Trend analysis

Trend analysis in this case means tracking customer behavior. Opinions and beliefs change over time, and the behavior that these create will change accordingly.

Trend analysis uses both current and historic data to determine where the market is headed. It’s not always obvious when a change is beginning, so you need to be careful. What looks like a small rise in a figure could actually be the beginning of a drop, or vice-versa.

Trends

In short, only trust your data if it’s showing these trends over a long period of time.

It’s extremely useful to split customers into their demographics when performing trend analysis, as different demographics tend to have different behaviors overall. This is especially great for age groups since younger consumers tend to prefer a more tech-heavy experience than older ones.

Cohort analysis

This one is trickier to define. A cohort is similar in some ways to a demographic, that being that they are all customers who experience common things. That being said, it’s not quite the same as the event can also be factors like the month or time of day when the purchase occurred.

Cohort analysis is extremely useful as it tells you facts about your products over time. 

Are you seeing an increased number of complaints about product defects in one month, but not the one before it? It’s likely that your manufacturing tools have developed a fault.

Did reviews drop after a competitor launched their product? Customers are probably comparing your product to your competitors and finding that they fall short.

What’s difficult with this type of analysis is determining which cohort a customer will fall into. This is much easier in ecommerce, where everything takes place online, but can be done with proper data tracking for offline purchases too.

Customer journey analysis

While this might at first glance seem to be the same as sales funnel analysis, you need to remember that a customer’s journey doesn’t always stop at the point of purchase.

Customers are a valuable advertising tool, with it being well known that a friend referring a product makes it far more likely that someone will purchase from you than if they have no information.

Customer journey analysis tracks a customer’s behavior in the following stages:

  • Awareness.
  • Acquisition.
  • Adoption.
  • Assimilation.
  • Advocacy.

In each stage, the customer becomes more and more likely to do some of your marketing for you. Analyzing these steps will allow you to see what makes a loyal customer, and how you might improve the process.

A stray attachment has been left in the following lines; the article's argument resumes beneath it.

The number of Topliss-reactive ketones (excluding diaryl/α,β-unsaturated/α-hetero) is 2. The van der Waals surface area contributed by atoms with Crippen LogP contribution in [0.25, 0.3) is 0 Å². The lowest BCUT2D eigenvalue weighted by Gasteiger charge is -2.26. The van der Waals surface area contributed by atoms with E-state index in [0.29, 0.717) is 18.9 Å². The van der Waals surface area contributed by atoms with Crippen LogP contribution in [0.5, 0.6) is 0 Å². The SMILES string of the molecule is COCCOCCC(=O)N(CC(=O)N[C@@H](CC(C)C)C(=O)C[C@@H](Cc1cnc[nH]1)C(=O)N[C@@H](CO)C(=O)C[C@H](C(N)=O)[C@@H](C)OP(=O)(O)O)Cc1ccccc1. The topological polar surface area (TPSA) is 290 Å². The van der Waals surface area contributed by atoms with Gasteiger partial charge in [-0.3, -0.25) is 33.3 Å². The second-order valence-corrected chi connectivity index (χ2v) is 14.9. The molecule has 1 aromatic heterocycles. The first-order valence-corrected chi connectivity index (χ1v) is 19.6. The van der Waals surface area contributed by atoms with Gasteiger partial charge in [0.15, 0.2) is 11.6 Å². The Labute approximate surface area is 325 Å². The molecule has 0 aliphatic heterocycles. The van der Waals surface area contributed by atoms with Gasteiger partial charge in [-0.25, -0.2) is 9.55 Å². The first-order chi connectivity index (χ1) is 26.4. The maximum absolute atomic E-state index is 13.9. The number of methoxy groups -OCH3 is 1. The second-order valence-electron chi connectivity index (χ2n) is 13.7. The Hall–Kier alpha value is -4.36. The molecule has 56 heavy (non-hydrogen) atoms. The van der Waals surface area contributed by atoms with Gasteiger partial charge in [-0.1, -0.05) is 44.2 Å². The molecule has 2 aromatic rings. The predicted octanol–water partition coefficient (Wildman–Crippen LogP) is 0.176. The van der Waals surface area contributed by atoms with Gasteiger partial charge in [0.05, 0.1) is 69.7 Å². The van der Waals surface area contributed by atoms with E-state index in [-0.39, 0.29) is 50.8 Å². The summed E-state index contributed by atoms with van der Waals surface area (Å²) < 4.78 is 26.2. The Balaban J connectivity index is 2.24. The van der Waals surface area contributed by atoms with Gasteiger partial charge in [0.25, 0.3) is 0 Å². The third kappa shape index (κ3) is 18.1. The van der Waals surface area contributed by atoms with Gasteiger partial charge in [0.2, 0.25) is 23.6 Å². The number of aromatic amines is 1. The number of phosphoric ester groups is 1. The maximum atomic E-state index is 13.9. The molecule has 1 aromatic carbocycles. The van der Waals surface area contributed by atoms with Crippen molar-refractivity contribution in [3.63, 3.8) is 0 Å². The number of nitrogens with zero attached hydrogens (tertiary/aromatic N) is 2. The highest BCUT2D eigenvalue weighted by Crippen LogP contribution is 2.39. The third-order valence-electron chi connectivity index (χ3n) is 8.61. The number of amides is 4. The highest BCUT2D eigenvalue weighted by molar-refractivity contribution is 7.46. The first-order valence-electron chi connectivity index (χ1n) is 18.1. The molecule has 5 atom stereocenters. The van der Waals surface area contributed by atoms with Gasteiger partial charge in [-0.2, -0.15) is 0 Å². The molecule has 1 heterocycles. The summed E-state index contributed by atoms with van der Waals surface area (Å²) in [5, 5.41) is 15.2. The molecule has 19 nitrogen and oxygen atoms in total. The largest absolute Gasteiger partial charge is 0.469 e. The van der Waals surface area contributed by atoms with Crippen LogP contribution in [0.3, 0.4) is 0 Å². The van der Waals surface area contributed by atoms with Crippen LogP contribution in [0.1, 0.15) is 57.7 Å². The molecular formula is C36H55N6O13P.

You can read more about customer journey analysis here.

A/B tests

A/B tests are a means of checking if you’ve made the right decisions. They involve two metrics, one that you have control over, and one that you measure the outcome of.

Take, for instance, the color of the packaging you use for your product. This can be your controlled metric.

A/B testing

By changing the packaging from purple to orange, you can then measure the overall impact that this has on the other variable. This way you can optimize the things you can control about your product.

A/B tests are often used in the product testing stage with test audiences, as this is much less costly than rolling out the changes across an existing product. 

That being said, test audiences do miss things. Limited-time releases can serve the same purpose as tests, with the changes potentially being made permanent or into an offshoot if they prove popular.

Coca Cola

Coca-Cola Raspberry, for example, was first sold on a trial basis in New Zealand back in 2005. It was discontinued as planned at the end of the year, but has since been brought back and expanded to four continents.

What metrics you should use for product performance analysis?

When the word metrics is used, what it means is anything, absolutely anything, that can be measured and recorded about a product over time. This can be something as inconsequential as the volume levels of production machines, or as important as sales figures.

When we’re talking useful metrics, it refers to anything that can be used as a measure of a product’s success. 

We’ve laid out a few of the more important ones below, but be aware that it isn’t a be-all, end-all list. Any factor you think is important can be taken into account – it’s up to you to determine what is, and isn’t relevant.

Business-oriented metrics

These metrics mostly look at things from the perspective of your business and it’s relevant processes.

Revenue per product

Let’s start with the big one. Revenue.

The amount of profit you’re making is extremely important, as the end goal of most businesses is to make money and stay afloat.

The amount of revenue you make per product sold determines your profit margin. It will also tell you if it’s worth expanding into new territories where shipping costs will be higher, and whether or not the product would be worth keeping at all.

It all depends on the strategy you’re using. Some products rely on a high volume of sales with a low-profit margin, others the inverse. Keep your strategy in mind when analyzing this metric.

Cost to acquire new customers

It’s often said that it’s easier to keep existing customers than it is to attract new ones. While true, more customers is always better.

The cost of acquiring a new customer will give you information on how you should proceed with your marketing plans. Is your product one that will easily attract new faces? If so, you should keep it at the front and center of future marketing efforts.

On the other hand, if your product isn’t very attractive to new customers and will likely cost a lot to obtain, you’re better off focusing on keeping your existing customer base.

Customer lifetime value (CLV)